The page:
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Leon Mason was executive director of Denver City Council for two and a half years.
Leon Mason was executive director of Denver City Council for two and a half years.

Denver City Council Fires Its Executive Director

On Monday, September 9, Denver City Council voted 11 to 2 to fire executive director Leon Mason, who was hired in March 2017. The move to terminate Mason's contract was the latest in a months-long shakeup of the legislative body.

Mason had been on unpaid leave since August 9, and his termination is effective immediately. Councilmembers Kevin Flynn and Chris Herndon were the lone "no" votes.

The executive director oversees six legislative services staff who "provide research, administrative, communications, and technical support for Council and Committee meetings and other Council-wide projects and working groups," according to a press release issued when Mason was hired; helps council with budgeting and personnel functions; and serves on the team that negotiates contracts for police officers, firefighters and sheriff deputies.

It's still unclear why Mason was fired. Prior to the vote, members spoke with a lawyer from the Denver City Attorney's Office in a private session, returned to the council meeting and moved through a number of votes, including Mason's termination.

Councilmembers who spoke with Westword after the meeting offered few specifics. Council president Jolon Clark said the body makes personnel changes on an "ongoing basis." Councilmembers Jamie Torres and Stacie Gilmore declined to comment for this story, and Councilwoman Candi CdeBaca said she doesn't "think there was anything catalytic or pivotal" that led to Mason's firing.

Lisa Calderón, CdeBaca's chief of staff, says Mason's office hasn't been helpful enough in onboarding new staff. "We were very vocal about those challenges," Calderón says, noting that it took three weeks for CdeBaca's office to open, and that she and other council aides still haven't received an orientation.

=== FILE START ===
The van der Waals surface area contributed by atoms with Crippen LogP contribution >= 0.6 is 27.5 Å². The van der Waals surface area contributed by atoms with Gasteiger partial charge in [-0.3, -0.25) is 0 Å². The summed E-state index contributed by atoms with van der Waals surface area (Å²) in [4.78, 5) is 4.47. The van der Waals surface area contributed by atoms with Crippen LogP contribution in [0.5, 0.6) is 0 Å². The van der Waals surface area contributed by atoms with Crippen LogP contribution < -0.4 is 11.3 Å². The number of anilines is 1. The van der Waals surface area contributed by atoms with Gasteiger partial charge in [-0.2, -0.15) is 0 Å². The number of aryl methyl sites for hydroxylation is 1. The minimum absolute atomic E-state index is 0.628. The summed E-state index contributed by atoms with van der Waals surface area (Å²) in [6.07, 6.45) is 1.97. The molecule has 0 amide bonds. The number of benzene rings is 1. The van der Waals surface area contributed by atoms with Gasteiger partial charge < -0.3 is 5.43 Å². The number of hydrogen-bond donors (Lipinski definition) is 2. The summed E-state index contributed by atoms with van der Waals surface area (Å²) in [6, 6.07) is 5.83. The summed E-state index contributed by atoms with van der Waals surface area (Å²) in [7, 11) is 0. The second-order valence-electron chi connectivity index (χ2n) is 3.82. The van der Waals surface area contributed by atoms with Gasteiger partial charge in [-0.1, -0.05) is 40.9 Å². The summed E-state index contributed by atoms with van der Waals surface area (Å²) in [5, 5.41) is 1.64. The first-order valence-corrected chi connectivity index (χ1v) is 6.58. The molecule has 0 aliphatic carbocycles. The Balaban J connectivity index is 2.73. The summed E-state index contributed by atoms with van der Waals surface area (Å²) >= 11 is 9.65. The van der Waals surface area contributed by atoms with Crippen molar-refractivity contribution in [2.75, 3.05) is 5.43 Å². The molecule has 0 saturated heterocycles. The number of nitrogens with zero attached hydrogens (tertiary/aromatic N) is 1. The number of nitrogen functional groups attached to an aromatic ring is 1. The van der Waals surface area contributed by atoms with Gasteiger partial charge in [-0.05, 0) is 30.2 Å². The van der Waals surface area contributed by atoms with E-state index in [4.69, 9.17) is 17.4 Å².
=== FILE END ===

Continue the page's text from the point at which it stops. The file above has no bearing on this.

"It didn’t seem like that role reports to the councilmembers. It was like they reported to the person in that role," Calderón adds.

Flynn declined to elaborate on the decision, saying he wanted to maintain confidentiality for what he referred to as a personnel matter. "My vote meant that I did not want to terminate his employment," he added.

Mason was hired when Albus Brooks was president of the council. (Brooks lost his District 9 seat in a runoff against CdeBaca in June.) Prior to working for the City of Denver, Mason was the director of Building, Housing and Planning in Lorain, Ohio, and has worked in Congress.

Denver City Council has undergone a number of massive changes in recent months. Three incumbents were knocked out of their seats in runoffs, and new members have pushed back against the Michael Hancock administration, as evidenced by the August 5 vote against renewing halfway house contracts with two private prison companies.

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